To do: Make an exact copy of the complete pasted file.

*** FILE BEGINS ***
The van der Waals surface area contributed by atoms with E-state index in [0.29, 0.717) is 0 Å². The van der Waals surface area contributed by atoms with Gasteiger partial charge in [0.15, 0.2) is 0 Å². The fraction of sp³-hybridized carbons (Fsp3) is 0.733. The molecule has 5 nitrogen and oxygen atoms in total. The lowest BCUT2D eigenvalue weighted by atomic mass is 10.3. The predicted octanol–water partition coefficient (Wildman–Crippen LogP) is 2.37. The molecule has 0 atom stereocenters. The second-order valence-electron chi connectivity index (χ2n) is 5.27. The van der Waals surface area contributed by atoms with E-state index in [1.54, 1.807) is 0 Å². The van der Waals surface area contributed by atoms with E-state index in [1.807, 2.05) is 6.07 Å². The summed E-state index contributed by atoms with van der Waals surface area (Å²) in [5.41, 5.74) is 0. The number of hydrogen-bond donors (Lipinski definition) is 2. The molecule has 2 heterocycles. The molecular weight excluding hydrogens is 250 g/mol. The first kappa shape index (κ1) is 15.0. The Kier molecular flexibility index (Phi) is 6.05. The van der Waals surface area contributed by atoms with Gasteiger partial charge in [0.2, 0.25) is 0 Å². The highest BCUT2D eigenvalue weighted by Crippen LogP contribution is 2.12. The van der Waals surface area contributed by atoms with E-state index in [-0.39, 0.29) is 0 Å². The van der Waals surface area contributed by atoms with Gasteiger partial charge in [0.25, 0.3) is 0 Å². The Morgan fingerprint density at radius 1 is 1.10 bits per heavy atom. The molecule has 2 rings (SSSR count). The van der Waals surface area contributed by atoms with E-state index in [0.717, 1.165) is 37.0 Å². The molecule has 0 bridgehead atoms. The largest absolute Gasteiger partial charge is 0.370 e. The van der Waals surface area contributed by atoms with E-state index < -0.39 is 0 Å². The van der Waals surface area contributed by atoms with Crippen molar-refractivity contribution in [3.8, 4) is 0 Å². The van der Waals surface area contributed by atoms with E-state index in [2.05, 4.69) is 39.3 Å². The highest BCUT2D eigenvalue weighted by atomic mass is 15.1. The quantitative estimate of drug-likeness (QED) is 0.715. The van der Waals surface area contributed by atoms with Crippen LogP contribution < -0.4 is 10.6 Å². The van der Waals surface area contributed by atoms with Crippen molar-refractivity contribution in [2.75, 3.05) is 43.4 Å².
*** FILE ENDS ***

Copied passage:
The van der Waals surface area contributed by atoms with E-state index in [0.29, 0.717) is 0 Å². The van der Waals surface area contributed by atoms with Gasteiger partial charge in [0.15, 0.2) is 0 Å². The fraction of sp³-hybridized carbons (Fsp3) is 0.733. The molecule has 5 nitrogen and oxygen atoms in total. The lowest BCUT2D eigenvalue weighted by atomic mass is 10.3. The predicted octanol–water partition coefficient (Wildman–Crippen LogP) is 2.37. The molecule has 0 atom stereocenters. The second-order valence-electron chi connectivity index (χ2n) is 5.27. The van der Waals surface area contributed by atoms with E-state index in [1.54, 1.807) is 0 Å². The van der Waals surface area contributed by atoms with E-state index in [1.807, 2.05) is 6.07 Å². The summed E-state index contributed by atoms with van der Waals surface area (Å²) in [5.41, 5.74) is 0. The number of hydrogen-bond donors (Lipinski definition) is 2. The molecule has 2 heterocycles. The molecular weight excluding hydrogens is 250 g/mol. The first kappa shape index (κ1) is 15.0. The Kier molecular flexibility index (Phi) is 6.05. The van der Waals surface area contributed by atoms with Gasteiger partial charge in [0.2, 0.25) is 0 Å². The highest BCUT2D eigenvalue weighted by Crippen LogP contribution is 2.12. The van der Waals surface area contributed by atoms with E-state index in [-0.39, 0.29) is 0 Å². The van der Waals surface area contributed by atoms with Gasteiger partial charge in [0.25, 0.3) is 0 Å². The Morgan fingerprint density at radius 1 is 1.10 bits per heavy atom. The molecule has 2 rings (SSSR count). The van der Waals surface area contributed by atoms with E-state index in [0.717, 1.165) is 37.0 Å². The molecule has 0 bridgehead atoms. The largest absolute Gasteiger partial charge is 0.370 e. The van der Waals surface area contributed by atoms with E-state index < -0.39 is 0 Å². The van der Waals surface area contributed by atoms with Crippen molar-refractivity contribution in [3.8, 4) is 0 Å². The van der Waals surface area contributed by atoms with E-state index in [2.05, 4.69) is 39.3 Å². The highest BCUT2D eigenvalue weighted by atomic mass is 15.1. The quantitative estimate of drug-likeness (QED) is 0.715. The van der Waals surface area contributed by atoms with Crippen LogP contribution < -0.4 is 10.6 Å². The van der Waals surface area contributed by atoms with Crippen molar-refractivity contribution in [2.75, 3.05) is 43.4 Å².